So now we need to try to figure out an answer to our second question: Why does the plunger move so that the air particle density around the syringe and inside the syringe are the same?
One thing that you should notice is that there are air particles (inside the syringe) pushing up on the bottom of the plunger and air particles (around the syringe) pushing down on the top of the plunger at the same time. So how does the plunger “know” which way to go? Well, it doesn’t. Remember, syringes don’t have brains!
But let’s try a little thought experiment. Visualize two boxes connected with a movable wall. The particles in the box to the left will push the movable wall to the right. And the particles in the box to the right will push the movable wall to the left. So where will the movable wall end up?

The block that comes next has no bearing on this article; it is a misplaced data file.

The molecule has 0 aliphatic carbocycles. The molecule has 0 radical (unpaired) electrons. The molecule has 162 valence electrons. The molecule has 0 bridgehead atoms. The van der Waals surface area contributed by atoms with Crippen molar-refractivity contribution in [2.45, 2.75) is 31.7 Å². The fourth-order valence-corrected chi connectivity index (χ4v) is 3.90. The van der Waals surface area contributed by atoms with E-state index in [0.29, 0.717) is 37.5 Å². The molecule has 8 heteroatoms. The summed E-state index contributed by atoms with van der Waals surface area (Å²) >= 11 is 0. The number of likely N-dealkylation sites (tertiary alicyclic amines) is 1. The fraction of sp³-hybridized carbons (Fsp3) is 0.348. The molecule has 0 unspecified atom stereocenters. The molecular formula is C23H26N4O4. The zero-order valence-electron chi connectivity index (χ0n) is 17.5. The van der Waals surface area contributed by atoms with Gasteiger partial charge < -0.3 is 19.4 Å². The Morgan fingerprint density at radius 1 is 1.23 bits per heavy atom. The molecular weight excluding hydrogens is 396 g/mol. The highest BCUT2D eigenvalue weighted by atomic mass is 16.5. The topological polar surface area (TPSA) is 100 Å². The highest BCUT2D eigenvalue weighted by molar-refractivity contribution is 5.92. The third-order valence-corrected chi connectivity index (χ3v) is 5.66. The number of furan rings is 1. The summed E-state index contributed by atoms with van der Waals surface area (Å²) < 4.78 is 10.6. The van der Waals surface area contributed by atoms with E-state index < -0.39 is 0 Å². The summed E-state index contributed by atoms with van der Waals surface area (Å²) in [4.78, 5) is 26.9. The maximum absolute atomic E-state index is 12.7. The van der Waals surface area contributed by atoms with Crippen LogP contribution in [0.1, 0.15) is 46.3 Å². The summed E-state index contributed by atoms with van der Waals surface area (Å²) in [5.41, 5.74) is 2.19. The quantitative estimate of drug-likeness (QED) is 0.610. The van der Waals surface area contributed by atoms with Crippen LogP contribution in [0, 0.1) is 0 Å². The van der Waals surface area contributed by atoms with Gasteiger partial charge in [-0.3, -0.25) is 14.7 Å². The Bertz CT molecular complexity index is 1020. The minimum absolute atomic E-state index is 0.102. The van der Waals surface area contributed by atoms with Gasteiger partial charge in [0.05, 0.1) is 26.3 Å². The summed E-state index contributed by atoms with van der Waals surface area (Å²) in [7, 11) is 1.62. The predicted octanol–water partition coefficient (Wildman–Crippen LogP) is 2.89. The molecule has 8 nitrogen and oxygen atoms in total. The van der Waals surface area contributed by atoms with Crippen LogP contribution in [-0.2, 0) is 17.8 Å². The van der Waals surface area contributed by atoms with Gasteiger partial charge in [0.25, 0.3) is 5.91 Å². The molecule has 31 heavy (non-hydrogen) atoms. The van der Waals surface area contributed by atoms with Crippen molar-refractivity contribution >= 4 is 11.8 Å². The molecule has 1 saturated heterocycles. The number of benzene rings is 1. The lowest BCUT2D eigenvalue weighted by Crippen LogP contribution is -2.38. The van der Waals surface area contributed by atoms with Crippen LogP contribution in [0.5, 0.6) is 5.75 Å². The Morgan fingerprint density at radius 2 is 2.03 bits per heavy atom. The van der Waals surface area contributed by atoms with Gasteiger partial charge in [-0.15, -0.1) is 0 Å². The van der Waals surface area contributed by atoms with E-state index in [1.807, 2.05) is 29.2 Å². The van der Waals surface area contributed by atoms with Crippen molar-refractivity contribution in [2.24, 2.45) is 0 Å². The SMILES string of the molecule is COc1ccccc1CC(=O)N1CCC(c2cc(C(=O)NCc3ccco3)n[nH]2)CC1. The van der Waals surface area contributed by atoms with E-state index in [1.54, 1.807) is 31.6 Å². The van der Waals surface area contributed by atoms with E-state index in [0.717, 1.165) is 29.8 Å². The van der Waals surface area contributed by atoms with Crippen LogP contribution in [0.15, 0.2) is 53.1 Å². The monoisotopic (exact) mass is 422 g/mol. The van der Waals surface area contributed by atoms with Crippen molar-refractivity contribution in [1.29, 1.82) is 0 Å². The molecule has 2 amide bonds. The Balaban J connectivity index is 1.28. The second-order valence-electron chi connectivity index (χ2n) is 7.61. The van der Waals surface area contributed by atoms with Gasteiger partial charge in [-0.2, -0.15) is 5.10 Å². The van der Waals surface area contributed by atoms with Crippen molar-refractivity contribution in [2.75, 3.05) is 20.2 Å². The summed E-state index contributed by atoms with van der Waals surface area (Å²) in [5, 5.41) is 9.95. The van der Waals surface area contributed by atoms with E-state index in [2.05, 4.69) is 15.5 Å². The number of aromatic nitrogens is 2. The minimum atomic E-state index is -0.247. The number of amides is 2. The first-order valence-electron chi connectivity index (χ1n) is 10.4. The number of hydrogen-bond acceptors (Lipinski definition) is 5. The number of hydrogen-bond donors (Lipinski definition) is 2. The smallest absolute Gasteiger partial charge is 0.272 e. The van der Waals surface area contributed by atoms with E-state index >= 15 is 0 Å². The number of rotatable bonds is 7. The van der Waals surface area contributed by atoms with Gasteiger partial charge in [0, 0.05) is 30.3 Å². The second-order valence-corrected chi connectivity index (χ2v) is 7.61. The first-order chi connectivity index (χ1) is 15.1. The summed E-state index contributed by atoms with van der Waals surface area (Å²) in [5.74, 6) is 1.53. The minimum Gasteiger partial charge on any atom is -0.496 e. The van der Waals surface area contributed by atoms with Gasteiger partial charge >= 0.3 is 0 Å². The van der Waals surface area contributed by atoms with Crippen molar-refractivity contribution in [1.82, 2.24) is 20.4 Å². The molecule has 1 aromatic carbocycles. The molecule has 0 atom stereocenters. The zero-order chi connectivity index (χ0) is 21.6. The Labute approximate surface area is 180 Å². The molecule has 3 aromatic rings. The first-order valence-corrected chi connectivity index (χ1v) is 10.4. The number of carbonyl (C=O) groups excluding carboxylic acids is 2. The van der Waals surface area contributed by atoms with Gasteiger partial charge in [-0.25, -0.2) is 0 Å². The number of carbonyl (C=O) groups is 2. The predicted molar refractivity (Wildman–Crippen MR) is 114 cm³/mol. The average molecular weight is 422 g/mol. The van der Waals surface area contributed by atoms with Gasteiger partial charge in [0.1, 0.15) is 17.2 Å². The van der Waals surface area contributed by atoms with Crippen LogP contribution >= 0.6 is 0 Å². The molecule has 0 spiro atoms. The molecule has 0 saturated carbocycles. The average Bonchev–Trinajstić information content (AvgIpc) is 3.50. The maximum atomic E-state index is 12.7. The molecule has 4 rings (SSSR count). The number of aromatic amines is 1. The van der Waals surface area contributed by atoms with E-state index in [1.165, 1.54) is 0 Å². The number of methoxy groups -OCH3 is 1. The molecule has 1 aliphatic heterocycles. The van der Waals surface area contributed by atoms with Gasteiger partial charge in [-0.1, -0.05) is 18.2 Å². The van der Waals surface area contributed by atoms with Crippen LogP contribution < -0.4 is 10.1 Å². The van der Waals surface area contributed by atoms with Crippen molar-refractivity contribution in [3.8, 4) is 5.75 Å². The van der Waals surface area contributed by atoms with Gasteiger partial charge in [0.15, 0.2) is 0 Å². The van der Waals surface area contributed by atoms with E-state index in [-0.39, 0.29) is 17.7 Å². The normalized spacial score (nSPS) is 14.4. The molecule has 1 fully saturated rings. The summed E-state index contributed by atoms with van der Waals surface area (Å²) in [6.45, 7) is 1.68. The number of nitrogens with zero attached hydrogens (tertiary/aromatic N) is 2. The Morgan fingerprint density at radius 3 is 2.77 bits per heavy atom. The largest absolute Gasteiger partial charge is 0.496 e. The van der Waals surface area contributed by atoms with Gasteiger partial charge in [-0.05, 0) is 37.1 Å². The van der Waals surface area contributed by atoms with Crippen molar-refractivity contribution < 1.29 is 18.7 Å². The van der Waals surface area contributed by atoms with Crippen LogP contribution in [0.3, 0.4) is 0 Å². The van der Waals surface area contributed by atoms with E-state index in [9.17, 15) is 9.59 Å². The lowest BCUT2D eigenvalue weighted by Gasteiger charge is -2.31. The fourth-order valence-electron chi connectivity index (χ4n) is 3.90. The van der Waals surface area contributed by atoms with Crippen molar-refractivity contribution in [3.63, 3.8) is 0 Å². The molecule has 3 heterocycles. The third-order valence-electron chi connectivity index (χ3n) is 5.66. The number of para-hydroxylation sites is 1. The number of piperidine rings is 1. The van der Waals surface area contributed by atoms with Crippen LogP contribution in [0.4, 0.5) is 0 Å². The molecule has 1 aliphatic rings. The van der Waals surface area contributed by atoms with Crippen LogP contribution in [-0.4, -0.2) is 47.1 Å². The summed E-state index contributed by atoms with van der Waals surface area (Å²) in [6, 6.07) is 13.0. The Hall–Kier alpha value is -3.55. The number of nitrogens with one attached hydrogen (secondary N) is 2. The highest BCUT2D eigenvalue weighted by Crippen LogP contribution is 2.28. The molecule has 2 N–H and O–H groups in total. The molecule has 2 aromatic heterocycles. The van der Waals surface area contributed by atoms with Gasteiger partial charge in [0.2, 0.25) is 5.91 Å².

If you adjust the particle densities in the two boxes, you will see that the wall will move until the particle densities on both sides are nearly equal. If the wall moves to the right, the particle density in the left box will decrease as its volume increases and the particle density in the right box will increase as its volume decreases. If the wall moves to the left, the opposite will happen. So why does the wall stop moving when the particle densities on both sides are nearly equal? Well, you should also notice that when the particle density on both sides are nearly equal, the collision rate on both sides are also nearly equal. This means that the wall is being pushed equally from both sides. When that happens, the forces balance out and the wall stops moving.